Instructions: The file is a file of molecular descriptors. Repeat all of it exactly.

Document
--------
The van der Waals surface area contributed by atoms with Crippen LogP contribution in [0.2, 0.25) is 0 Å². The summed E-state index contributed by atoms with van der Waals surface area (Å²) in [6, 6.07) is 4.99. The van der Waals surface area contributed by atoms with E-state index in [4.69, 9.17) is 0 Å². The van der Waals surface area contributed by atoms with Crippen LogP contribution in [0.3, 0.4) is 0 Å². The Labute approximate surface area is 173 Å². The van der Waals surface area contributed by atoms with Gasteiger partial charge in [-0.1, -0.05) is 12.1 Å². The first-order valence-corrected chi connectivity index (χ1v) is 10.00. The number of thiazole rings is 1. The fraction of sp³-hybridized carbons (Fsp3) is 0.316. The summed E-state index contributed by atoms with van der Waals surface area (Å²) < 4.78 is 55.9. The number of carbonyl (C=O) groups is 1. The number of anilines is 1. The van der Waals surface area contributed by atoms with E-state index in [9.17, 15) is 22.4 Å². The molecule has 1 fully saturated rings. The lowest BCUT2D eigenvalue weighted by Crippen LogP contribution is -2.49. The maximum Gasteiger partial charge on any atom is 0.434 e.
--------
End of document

The van der Waals surface area contributed by atoms with Crippen LogP contribution in [0.2, 0.25) is 0 Å². The summed E-state index contributed by atoms with van der Waals surface area (Å²) in [6, 6.07) is 4.99. The van der Waals surface area contributed by atoms with E-state index in [4.69, 9.17) is 0 Å². The van der Waals surface area contributed by atoms with Crippen LogP contribution in [0.3, 0.4) is 0 Å². The Labute approximate surface area is 173 Å². The van der Waals surface area contributed by atoms with Gasteiger partial charge in [-0.1, -0.05) is 12.1 Å². The first-order valence-corrected chi connectivity index (χ1v) is 10.00. The number of thiazole rings is 1. The fraction of sp³-hybridized carbons (Fsp3) is 0.316. The summed E-state index contributed by atoms with van der Waals surface area (Å²) < 4.78 is 55.9. The number of carbonyl (C=O) groups is 1. The number of anilines is 1. The van der Waals surface area contributed by atoms with E-state index in [9.17, 15) is 22.4 Å². The molecule has 1 fully saturated rings. The lowest BCUT2D eigenvalue weighted by Crippen LogP contribution is -2.49. The maximum Gasteiger partial charge on any atom is 0.434 e.